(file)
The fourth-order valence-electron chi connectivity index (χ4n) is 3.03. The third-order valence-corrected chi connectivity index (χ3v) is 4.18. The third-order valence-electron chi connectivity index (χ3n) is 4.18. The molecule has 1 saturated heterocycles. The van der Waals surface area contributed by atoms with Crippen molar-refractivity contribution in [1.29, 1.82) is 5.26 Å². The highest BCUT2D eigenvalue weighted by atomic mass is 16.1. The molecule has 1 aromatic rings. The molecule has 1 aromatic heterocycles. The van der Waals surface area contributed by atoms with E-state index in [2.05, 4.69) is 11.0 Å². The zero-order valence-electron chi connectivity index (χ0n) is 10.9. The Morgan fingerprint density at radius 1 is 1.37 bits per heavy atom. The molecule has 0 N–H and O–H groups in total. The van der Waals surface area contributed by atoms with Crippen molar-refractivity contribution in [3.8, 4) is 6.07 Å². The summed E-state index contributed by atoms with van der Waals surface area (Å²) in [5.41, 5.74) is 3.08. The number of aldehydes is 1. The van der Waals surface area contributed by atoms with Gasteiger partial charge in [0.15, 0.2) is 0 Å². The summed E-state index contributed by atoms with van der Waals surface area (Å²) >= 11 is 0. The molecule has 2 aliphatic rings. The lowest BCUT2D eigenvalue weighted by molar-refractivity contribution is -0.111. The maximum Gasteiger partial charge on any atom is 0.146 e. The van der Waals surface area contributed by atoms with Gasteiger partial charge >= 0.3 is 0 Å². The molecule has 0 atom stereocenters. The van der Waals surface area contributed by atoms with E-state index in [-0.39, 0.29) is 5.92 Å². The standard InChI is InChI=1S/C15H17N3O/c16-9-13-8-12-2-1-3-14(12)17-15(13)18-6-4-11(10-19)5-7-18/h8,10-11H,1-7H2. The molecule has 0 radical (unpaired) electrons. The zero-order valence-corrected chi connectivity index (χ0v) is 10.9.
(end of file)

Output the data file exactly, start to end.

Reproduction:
The fourth-order valence-electron chi connectivity index (χ4n) is 3.03. The third-order valence-corrected chi connectivity index (χ3v) is 4.18. The third-order valence-electron chi connectivity index (χ3n) is 4.18. The molecule has 1 saturated heterocycles. The van der Waals surface area contributed by atoms with Crippen molar-refractivity contribution in [1.29, 1.82) is 5.26 Å². The highest BCUT2D eigenvalue weighted by atomic mass is 16.1. The molecule has 1 aromatic rings. The molecule has 1 aromatic heterocycles. The van der Waals surface area contributed by atoms with E-state index in [2.05, 4.69) is 11.0 Å². The zero-order valence-electron chi connectivity index (χ0n) is 10.9. The Morgan fingerprint density at radius 1 is 1.37 bits per heavy atom. The molecule has 0 N–H and O–H groups in total. The van der Waals surface area contributed by atoms with Crippen molar-refractivity contribution in [3.8, 4) is 6.07 Å². The summed E-state index contributed by atoms with van der Waals surface area (Å²) in [5.41, 5.74) is 3.08. The number of aldehydes is 1. The van der Waals surface area contributed by atoms with Gasteiger partial charge in [0.15, 0.2) is 0 Å². The summed E-state index contributed by atoms with van der Waals surface area (Å²) >= 11 is 0. The molecule has 2 aliphatic rings. The lowest BCUT2D eigenvalue weighted by molar-refractivity contribution is -0.111. The maximum Gasteiger partial charge on any atom is 0.146 e. The van der Waals surface area contributed by atoms with Gasteiger partial charge >= 0.3 is 0 Å². The molecule has 0 atom stereocenters. The van der Waals surface area contributed by atoms with E-state index in [-0.39, 0.29) is 5.92 Å². The standard InChI is InChI=1S/C15H17N3O/c16-9-13-8-12-2-1-3-14(12)17-15(13)18-6-4-11(10-19)5-7-18/h8,10-11H,1-7H2. The molecule has 0 radical (unpaired) electrons. The zero-order valence-corrected chi connectivity index (χ0v) is 10.9.